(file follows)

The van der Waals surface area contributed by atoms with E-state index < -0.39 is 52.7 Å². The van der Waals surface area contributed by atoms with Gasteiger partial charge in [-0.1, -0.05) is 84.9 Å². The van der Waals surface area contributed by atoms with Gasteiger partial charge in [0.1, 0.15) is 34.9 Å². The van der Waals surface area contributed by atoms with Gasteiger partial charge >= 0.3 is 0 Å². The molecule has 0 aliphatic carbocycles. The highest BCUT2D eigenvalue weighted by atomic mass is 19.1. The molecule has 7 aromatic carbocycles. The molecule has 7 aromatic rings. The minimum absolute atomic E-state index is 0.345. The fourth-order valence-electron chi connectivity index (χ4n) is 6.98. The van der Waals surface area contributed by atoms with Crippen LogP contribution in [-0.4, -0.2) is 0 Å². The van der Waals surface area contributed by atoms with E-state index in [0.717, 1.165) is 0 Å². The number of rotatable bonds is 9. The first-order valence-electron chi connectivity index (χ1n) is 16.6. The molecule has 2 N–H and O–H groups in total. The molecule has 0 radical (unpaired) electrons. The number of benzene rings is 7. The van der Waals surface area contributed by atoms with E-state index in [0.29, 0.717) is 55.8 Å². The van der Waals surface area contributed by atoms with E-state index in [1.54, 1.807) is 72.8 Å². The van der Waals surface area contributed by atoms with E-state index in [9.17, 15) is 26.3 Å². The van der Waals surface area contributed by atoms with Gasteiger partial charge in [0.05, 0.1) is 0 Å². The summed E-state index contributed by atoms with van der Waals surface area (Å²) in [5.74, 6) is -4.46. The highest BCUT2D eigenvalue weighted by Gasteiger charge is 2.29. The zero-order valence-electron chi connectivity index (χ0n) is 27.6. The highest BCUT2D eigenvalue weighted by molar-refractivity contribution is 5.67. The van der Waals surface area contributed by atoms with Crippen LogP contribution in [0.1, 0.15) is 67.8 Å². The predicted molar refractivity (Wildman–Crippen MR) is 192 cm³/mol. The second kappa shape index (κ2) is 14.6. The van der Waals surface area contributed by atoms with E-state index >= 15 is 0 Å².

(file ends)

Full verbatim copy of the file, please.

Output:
The van der Waals surface area contributed by atoms with E-state index < -0.39 is 52.7 Å². The van der Waals surface area contributed by atoms with Gasteiger partial charge in [-0.1, -0.05) is 84.9 Å². The van der Waals surface area contributed by atoms with Gasteiger partial charge in [0.1, 0.15) is 34.9 Å². The van der Waals surface area contributed by atoms with Gasteiger partial charge >= 0.3 is 0 Å². The molecule has 0 aliphatic carbocycles. The highest BCUT2D eigenvalue weighted by atomic mass is 19.1. The molecule has 7 aromatic carbocycles. The molecule has 7 aromatic rings. The minimum absolute atomic E-state index is 0.345. The fourth-order valence-electron chi connectivity index (χ4n) is 6.98. The van der Waals surface area contributed by atoms with Crippen LogP contribution in [-0.4, -0.2) is 0 Å². The van der Waals surface area contributed by atoms with E-state index in [0.717, 1.165) is 0 Å². The number of rotatable bonds is 9. The first-order valence-electron chi connectivity index (χ1n) is 16.6. The molecule has 2 N–H and O–H groups in total. The molecule has 0 radical (unpaired) electrons. The number of benzene rings is 7. The van der Waals surface area contributed by atoms with E-state index in [0.29, 0.717) is 55.8 Å². The van der Waals surface area contributed by atoms with E-state index in [1.54, 1.807) is 72.8 Å². The van der Waals surface area contributed by atoms with E-state index in [9.17, 15) is 26.3 Å². The van der Waals surface area contributed by atoms with Gasteiger partial charge in [0.05, 0.1) is 0 Å². The summed E-state index contributed by atoms with van der Waals surface area (Å²) in [5.74, 6) is -4.46. The highest BCUT2D eigenvalue weighted by Gasteiger charge is 2.29. The zero-order valence-electron chi connectivity index (χ0n) is 27.6. The highest BCUT2D eigenvalue weighted by molar-refractivity contribution is 5.67. The van der Waals surface area contributed by atoms with Crippen LogP contribution in [0.1, 0.15) is 67.8 Å². The predicted molar refractivity (Wildman–Crippen MR) is 192 cm³/mol. The second kappa shape index (κ2) is 14.6. The van der Waals surface area contributed by atoms with E-state index >= 15 is 0 Å².